We all want justice to be satisfied; all people wish to be out from under condemnation; and Christians most of all have tasted that deliverance. The problem that Calvin is interested in here is this: as water toward the lowest point, we tend toward that placation of God which is most satisfying to our old nature, and most flattering to our pride. We wish, in other words, to please God with our own zeal and excitement more than we wish to be subdued; we fear repentance more than God; we wish, ourselves, to set the terms of our redemption. True worship, Calvin wishes to say, must return again and again to the simple recognition that He is God and we are His creatures – disloyal sons of disobedience no less. Deviation from the explicit command of God is homage to the wayward nature and the sinful realm.

He writes this, just prior to the quote above:

There is a twofold reason why the Lord, in condemning and prohibiting all fictitious worship, requires us to give obedience only to His own voice. First, it tends greatly to establish His authority that we do not follow our own pleasures but depend entirely on his sovereignty; and, secondly, such is our folly, that when we are left at liberty, all we are able to do is to go astray.

So in pondering how God might be pleased – how a sinner might come out from under condemnation and gain transfer from darkness and futility to light and life – the sinner is faced with the fact that, well, God is God.

The sinner’s experience as he faces this fact and moves toward the kingdom of God is, in Calvin’s words, something like this:

We come now to what we have set down as the second principle branch of Christian doctrine, viz., knowledge of the source from which salvation is to be obtained. Now, the knowledge of our salvation presents in three different stages.

First, we must begin with a sense of individual wretchedness, filling us with despondency as if we were spiritually dead. This affect is produced when the original and hereditary depravity of our nature is set before us as the source of all evil – a depravity which begets in us distrust, rebellion against God, pride, avarice, lust, and all kinds of evil concupiscence, and making us averse to all rectitude and justice, holds us captive under the yoke of sin; and when, moreover, each individual, on the disclosure of his own sins, feeling confounded at his turpitude, is forced to be dissatisfied with himself and to account himself and all that he has of his own less than nothing; then, on the other hand, conscience being cited to the bar of God, becomes sensible of the curse under which it lies, and, as if it had received a warning of eternal death, learns to tremble at the divine anger. This, I say, is the first stage in the way to salvation, when the sinner, overwhelmed and prostrated, despairs of all carnal aid, yet does not harden himself against the justice of God, or become stupidly callous, but, trembling and anxious, groans in agony, and sighs for relief.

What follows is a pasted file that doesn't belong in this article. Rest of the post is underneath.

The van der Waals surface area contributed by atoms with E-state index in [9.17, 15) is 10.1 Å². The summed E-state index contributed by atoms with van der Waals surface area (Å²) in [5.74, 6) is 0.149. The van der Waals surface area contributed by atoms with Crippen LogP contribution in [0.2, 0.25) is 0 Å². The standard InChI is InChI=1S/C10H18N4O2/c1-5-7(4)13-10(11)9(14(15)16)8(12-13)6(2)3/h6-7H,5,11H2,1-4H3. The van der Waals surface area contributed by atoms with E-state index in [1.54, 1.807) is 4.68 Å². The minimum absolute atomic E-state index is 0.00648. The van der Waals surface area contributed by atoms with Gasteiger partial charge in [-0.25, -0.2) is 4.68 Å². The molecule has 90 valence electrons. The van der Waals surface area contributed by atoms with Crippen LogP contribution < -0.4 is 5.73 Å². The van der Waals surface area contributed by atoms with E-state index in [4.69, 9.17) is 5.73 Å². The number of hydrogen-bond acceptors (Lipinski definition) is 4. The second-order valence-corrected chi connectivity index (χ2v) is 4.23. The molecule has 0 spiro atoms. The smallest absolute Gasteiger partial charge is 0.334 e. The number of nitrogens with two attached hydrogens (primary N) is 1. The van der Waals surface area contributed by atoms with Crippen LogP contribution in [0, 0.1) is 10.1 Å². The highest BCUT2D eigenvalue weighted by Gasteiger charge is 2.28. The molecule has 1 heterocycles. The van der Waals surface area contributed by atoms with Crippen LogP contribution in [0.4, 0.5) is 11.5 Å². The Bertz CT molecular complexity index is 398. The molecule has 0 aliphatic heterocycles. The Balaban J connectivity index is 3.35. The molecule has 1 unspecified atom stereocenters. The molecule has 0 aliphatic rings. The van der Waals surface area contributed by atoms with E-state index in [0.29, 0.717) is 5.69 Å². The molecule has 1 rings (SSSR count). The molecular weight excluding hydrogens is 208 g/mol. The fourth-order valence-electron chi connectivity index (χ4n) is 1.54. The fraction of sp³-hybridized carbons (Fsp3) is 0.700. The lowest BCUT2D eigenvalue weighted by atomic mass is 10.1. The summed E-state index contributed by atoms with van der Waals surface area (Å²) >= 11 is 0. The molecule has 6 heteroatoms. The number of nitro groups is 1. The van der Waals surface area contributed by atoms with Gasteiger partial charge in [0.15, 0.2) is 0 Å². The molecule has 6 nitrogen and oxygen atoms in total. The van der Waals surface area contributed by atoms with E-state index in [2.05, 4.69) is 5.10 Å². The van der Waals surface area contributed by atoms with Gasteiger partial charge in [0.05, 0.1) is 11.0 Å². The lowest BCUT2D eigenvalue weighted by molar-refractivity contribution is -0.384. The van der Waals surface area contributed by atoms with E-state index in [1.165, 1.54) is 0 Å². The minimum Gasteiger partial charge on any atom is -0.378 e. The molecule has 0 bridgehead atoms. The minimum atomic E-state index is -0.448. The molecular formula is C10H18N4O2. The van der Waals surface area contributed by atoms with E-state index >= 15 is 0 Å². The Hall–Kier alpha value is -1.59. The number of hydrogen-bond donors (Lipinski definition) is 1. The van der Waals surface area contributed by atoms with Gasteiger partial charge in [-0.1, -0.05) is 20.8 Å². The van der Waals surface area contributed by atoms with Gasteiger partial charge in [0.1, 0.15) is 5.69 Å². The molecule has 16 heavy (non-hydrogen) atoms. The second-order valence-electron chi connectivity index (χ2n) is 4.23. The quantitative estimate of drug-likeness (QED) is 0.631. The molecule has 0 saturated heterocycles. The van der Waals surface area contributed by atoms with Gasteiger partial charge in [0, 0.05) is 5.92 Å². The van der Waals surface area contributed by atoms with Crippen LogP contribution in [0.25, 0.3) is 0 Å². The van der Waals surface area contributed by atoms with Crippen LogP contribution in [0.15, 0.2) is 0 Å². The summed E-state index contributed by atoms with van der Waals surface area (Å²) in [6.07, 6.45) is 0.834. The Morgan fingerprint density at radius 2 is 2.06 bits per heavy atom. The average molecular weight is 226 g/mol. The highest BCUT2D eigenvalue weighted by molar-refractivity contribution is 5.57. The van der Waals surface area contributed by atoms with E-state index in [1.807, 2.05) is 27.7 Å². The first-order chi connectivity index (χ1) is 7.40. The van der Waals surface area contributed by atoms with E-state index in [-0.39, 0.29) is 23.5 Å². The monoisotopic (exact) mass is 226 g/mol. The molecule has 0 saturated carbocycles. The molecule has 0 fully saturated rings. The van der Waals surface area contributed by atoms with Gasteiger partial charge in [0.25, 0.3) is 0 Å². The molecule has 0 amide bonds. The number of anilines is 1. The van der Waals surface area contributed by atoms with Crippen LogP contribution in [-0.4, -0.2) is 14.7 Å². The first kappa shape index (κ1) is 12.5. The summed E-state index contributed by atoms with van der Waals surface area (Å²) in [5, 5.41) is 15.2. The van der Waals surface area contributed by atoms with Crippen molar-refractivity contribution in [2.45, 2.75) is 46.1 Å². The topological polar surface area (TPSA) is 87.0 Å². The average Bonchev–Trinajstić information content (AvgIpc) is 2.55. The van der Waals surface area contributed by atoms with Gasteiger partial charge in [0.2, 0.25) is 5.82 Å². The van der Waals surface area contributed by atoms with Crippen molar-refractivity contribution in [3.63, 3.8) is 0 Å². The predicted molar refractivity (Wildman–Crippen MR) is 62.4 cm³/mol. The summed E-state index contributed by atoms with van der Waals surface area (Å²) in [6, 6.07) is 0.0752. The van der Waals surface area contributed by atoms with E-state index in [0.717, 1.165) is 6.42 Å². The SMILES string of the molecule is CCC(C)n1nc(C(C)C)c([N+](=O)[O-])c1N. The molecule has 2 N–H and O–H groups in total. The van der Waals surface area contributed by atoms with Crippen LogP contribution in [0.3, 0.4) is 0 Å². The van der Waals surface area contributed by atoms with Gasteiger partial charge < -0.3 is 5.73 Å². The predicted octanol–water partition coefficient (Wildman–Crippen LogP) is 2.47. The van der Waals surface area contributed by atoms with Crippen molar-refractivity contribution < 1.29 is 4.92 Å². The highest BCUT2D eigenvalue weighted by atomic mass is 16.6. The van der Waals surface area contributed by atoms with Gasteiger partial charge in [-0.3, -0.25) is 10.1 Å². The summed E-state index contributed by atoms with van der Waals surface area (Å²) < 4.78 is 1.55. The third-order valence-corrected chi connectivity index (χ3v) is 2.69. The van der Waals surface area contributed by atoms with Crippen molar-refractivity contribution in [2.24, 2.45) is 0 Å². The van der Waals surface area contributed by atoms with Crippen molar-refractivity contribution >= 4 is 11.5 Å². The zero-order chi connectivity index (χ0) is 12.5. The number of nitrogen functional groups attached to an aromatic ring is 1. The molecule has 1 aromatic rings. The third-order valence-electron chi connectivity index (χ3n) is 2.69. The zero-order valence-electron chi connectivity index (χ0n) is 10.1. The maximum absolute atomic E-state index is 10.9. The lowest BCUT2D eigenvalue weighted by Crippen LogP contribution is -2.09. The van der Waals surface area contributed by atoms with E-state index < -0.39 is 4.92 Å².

My own testimony reflects this. A turning point, perhaps the turning point, was a season of irremediable exhaustion. I spent all I had in the search for goodness other than God’s. By grace through faith, in this emaciated state, I learned to tremble at divine anger, and in agony sighed for relief from a gracious savior.

Calvin continues:

From this he should rise to the second stage. This he does when, animated by the knowledge of Christ, he again begins to breathe. For to one humbled in the manner in which we have described, no other course remains but to turn to Christ, that through His interposition he may be delivered from misery. But only the man who thus seeks salvation in Christ is the man who is aware of the extent of his power; that is, acknowledges Him as the only Priest who reconciles us to the Father, and His death as the only sacrifice by which sin is expiated, the divine justice satisfied, and a true and perfect righteousness acquired; who, in fine, does not divide the work between himself and Christ, but acknowledges it to be by mere gratuitous favor that he is justified in the sight of God.

From this stage also he must rise to the third, when instructed in the grace of Christ, and in the fruits of his death and resurrection, he rests in Him with firm and solid confidence, feeling assured that Christ is so completely his own, that he possesses in him righteousness and life.